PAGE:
Entrepreneurship and startup life is particularly stressful and can be a significant burden on mental health. How can we mitigate the risks and work to improve mental health for those already affected via technology?

“At the root of stress, which triggered a physiological response, is an emotion caused by a thought,” Anahita Parseghian, certified neuroplasticity coach and FeelTank teacher, said. “The more in touch we are with our thoughts and the sensory feelings associated, the more successful we will be in managing our stress responses. Peak performance isn’t something we achieve by doing more; it is a state of flow that we develop through a persistent and deliberate practice of calming our nervous system and focusing our mind.”

The theme of this year’s Mental Health Awareness Month is #4Mind4Body. What are the most effective things we can do to affect both positively, and how does a healthy body change the mind?

“Our bodies physically manifest what is going on inside us from our thoughts and emotions,” Yarixa Ferrao, SoulBodyMethod Coach and FeelTank teacher, said. “Negative thoughts and stress trigger our fight-or-flight response, which then can cause restricted breathing and tightened muscles. Breathing exercises, physical movement, and dancing open up the flow state of being in the present moment. According to a study published in the Frontiers in Human Neuroscience Journal, dancing is the most effective physical activity in slowing down the aging process.”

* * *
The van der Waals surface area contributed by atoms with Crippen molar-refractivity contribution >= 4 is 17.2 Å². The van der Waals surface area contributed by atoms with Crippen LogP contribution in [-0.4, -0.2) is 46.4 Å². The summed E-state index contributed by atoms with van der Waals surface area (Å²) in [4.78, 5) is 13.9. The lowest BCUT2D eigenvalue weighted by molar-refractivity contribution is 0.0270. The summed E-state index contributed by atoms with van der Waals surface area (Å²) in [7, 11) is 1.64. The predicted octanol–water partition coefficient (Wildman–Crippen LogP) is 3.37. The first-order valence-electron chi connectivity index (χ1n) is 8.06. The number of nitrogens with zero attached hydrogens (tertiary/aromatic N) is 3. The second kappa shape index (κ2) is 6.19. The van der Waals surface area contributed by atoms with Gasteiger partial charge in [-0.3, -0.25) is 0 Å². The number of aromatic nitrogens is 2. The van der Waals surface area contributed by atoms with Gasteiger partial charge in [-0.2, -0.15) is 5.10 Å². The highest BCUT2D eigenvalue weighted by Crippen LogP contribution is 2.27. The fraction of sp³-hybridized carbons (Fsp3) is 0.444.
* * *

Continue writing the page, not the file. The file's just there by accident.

Famously, many of Silicon Valley’s most prominent individuals are embracing mindfulness, yoga, meditation, and other spiritual practices to ensure they survive the journey.

Jack Dorsey, CEO of Twitter and Square, recently embarked on a ten-day Vipassana meditation — a retreat that focuses the body and mind through complete silence.

And Fast Company recently highlighted the Killing It podcast, which interviews people that have achieved Silicon Valley success despite battling mental health issues. Another podcast, Faster Than Normal, details Peter Shankman’s attitude towards having ADHD, and how he uses tactics and strategies to turn that to his advantage. You can hear more about his techniques through a recent episode of the VB Engage podcast.

So what’s next for FeelTank, and how can we keep moving the discussion of mental health in the tech industry forward?

“In the coming months we will continue to build out our classes library, with a focus on creating innovative live video content for real-time interactions between teachers and students,” Dake said. “We are also going to launch our content initiatives focused on supporting men and entrepreneurs — the demographics that struggle with mental health the most.”

And we can continue to bring the discussion to the stage at tech events across the globe. As with the “Failure” panel I led at TechChill 2018 in Riga earlier this year, it is time to bring mental health to the fore and ensure we open up a dialog with executive and leaders across the industry.